Using Powershell To Shred Query Plan XML

Mike Fal shows how to use Powershell (or any .NET language) to read parts of a query plan:

Once the pattern is down, the use is pretty straightforward. There’s also more options accessible to you. If we just look at the RunTimeCountersPerThread node, we can compare other values such as Rows, Scans, and CPU time. We could really get crazy and extract all the different statements within the batch. There are numerous possibilities for analysis and review.

I’m not here to tell you that you should start using PowerShell to automate query tuning. Query performance is an art form and requires a lot of case-by-case analysis. However, like any great carpenter, it’s good to know the capabilities of your tool set. Understanding the options available to you not only helps you be more effective, but can also provide answers you may not have had access to.

It’s another tool for the belt.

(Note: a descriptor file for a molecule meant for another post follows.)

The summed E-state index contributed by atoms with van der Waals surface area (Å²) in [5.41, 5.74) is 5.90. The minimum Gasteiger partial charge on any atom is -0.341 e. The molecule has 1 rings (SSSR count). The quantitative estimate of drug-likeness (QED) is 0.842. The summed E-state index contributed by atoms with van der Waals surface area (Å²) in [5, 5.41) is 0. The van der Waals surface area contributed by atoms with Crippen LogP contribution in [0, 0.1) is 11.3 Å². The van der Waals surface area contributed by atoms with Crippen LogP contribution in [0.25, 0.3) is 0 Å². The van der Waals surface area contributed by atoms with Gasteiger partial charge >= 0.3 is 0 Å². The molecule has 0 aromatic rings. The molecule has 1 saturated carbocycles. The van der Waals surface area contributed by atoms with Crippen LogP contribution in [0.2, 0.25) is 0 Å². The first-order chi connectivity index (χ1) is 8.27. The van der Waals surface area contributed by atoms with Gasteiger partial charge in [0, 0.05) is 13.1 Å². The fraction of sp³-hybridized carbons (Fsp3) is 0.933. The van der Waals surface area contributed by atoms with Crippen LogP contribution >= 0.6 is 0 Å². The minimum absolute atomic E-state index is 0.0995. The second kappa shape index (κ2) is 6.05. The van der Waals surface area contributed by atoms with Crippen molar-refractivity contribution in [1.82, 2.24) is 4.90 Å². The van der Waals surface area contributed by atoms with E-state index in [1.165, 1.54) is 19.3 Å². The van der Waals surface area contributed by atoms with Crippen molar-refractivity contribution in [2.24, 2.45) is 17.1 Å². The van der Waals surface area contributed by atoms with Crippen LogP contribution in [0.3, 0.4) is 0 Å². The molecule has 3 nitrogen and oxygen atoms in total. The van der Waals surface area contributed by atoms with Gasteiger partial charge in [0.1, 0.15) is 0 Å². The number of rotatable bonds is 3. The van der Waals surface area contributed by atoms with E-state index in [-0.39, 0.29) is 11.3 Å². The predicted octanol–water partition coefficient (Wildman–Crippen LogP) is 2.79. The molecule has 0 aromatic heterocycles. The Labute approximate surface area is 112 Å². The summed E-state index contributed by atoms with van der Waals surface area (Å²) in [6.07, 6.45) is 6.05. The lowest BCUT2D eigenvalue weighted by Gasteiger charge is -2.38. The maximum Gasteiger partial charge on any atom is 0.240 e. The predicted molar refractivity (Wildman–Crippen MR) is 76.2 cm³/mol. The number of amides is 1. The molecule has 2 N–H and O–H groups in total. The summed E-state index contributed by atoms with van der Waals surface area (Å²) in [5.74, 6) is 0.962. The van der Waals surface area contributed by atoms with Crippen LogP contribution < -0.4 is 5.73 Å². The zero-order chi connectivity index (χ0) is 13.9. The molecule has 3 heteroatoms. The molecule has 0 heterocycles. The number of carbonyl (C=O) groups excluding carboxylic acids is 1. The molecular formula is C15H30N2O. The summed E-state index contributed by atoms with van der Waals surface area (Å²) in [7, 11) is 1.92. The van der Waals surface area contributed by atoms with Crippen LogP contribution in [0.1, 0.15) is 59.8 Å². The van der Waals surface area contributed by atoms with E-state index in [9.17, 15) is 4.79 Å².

Related Posts

Approved Powershell Verbs

Richard Siddaway on approved verbs in Powershell: The other very useful set information are the synonyms for verbs that you shouldn’t use. For instance don’t use Append, Attach, Concatenate or Insert – use Add. Some of this information is contextual though as you shouldn’t use Pop or Out as a synonym for Exit BUT Pop […]

Read More

Going In-Depth On Powershell Arrays

Kevin Marquette has a tour de force on Powershell arrays: When your array is a collection of string or integers (value types), sometimes you will want to update the values in the array as you enumerate them. Most of the iteration loops above use a variable in the loop that holds the value. If you […]

Read More

Categories

February 2017
MTWTFSS
« Jan Mar »
 12345
6789101112
13141516171819
20212223242526
2728